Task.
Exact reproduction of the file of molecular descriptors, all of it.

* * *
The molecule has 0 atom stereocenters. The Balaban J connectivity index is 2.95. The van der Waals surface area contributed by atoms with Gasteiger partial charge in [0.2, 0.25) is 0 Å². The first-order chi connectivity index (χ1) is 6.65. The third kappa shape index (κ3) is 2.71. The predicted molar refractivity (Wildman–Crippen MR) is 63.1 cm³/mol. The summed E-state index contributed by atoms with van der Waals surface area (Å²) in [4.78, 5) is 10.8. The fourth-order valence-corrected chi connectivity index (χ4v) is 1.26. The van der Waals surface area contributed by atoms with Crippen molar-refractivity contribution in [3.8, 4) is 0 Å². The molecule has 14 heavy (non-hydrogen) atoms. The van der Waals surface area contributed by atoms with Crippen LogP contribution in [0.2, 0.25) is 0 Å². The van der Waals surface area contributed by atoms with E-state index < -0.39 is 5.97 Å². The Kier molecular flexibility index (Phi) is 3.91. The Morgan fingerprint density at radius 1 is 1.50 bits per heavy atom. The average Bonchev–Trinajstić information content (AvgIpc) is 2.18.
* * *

The molecule has 0 atom stereocenters. The Balaban J connectivity index is 2.95. The van der Waals surface area contributed by atoms with Gasteiger partial charge in [0.2, 0.25) is 0 Å². The first-order chi connectivity index (χ1) is 6.65. The third kappa shape index (κ3) is 2.71. The predicted molar refractivity (Wildman–Crippen MR) is 63.1 cm³/mol. The summed E-state index contributed by atoms with van der Waals surface area (Å²) in [4.78, 5) is 10.8. The fourth-order valence-corrected chi connectivity index (χ4v) is 1.26. The van der Waals surface area contributed by atoms with Crippen molar-refractivity contribution in [3.8, 4) is 0 Å². The molecule has 14 heavy (non-hydrogen) atoms. The van der Waals surface area contributed by atoms with Crippen LogP contribution in [0.2, 0.25) is 0 Å². The van der Waals surface area contributed by atoms with E-state index < -0.39 is 5.97 Å². The Kier molecular flexibility index (Phi) is 3.91. The Morgan fingerprint density at radius 1 is 1.50 bits per heavy atom. The average Bonchev–Trinajstić information content (AvgIpc) is 2.18.